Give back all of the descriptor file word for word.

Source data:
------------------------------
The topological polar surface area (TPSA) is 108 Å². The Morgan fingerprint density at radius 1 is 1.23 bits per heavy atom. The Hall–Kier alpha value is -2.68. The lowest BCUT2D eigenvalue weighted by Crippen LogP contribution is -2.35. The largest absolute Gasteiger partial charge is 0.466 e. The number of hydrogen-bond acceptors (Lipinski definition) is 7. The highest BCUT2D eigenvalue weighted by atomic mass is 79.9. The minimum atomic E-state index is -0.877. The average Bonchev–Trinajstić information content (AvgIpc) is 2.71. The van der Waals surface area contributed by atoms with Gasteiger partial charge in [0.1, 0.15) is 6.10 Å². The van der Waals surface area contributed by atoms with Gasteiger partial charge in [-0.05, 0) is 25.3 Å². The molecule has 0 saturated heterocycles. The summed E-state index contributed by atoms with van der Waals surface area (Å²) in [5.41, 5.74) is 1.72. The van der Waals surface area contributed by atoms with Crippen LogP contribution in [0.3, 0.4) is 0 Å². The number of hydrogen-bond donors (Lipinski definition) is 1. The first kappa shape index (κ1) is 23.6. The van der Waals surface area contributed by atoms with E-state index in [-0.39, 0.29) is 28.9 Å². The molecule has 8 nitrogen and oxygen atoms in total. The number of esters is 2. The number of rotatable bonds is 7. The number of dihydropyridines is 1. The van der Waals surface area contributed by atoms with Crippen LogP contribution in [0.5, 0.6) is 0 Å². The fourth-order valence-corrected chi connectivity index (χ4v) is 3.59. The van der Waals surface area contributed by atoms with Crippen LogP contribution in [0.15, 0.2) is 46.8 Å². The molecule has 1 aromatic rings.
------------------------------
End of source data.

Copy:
The topological polar surface area (TPSA) is 108 Å². The Morgan fingerprint density at radius 1 is 1.23 bits per heavy atom. The Hall–Kier alpha value is -2.68. The lowest BCUT2D eigenvalue weighted by Crippen LogP contribution is -2.35. The largest absolute Gasteiger partial charge is 0.466 e. The number of hydrogen-bond acceptors (Lipinski definition) is 7. The highest BCUT2D eigenvalue weighted by atomic mass is 79.9. The minimum atomic E-state index is -0.877. The average Bonchev–Trinajstić information content (AvgIpc) is 2.71. The van der Waals surface area contributed by atoms with Gasteiger partial charge in [0.1, 0.15) is 6.10 Å². The van der Waals surface area contributed by atoms with Gasteiger partial charge in [-0.05, 0) is 25.3 Å². The molecule has 0 saturated heterocycles. The summed E-state index contributed by atoms with van der Waals surface area (Å²) in [5.41, 5.74) is 1.72. The van der Waals surface area contributed by atoms with Crippen LogP contribution in [0.3, 0.4) is 0 Å². The number of hydrogen-bond donors (Lipinski definition) is 1. The first kappa shape index (κ1) is 23.6. The van der Waals surface area contributed by atoms with E-state index in [-0.39, 0.29) is 28.9 Å². The molecule has 8 nitrogen and oxygen atoms in total. The number of esters is 2. The number of rotatable bonds is 7. The number of dihydropyridines is 1. The van der Waals surface area contributed by atoms with Crippen LogP contribution in [0.5, 0.6) is 0 Å². The fourth-order valence-corrected chi connectivity index (χ4v) is 3.59. The van der Waals surface area contributed by atoms with Crippen LogP contribution in [0.15, 0.2) is 46.8 Å². The molecule has 1 aromatic rings.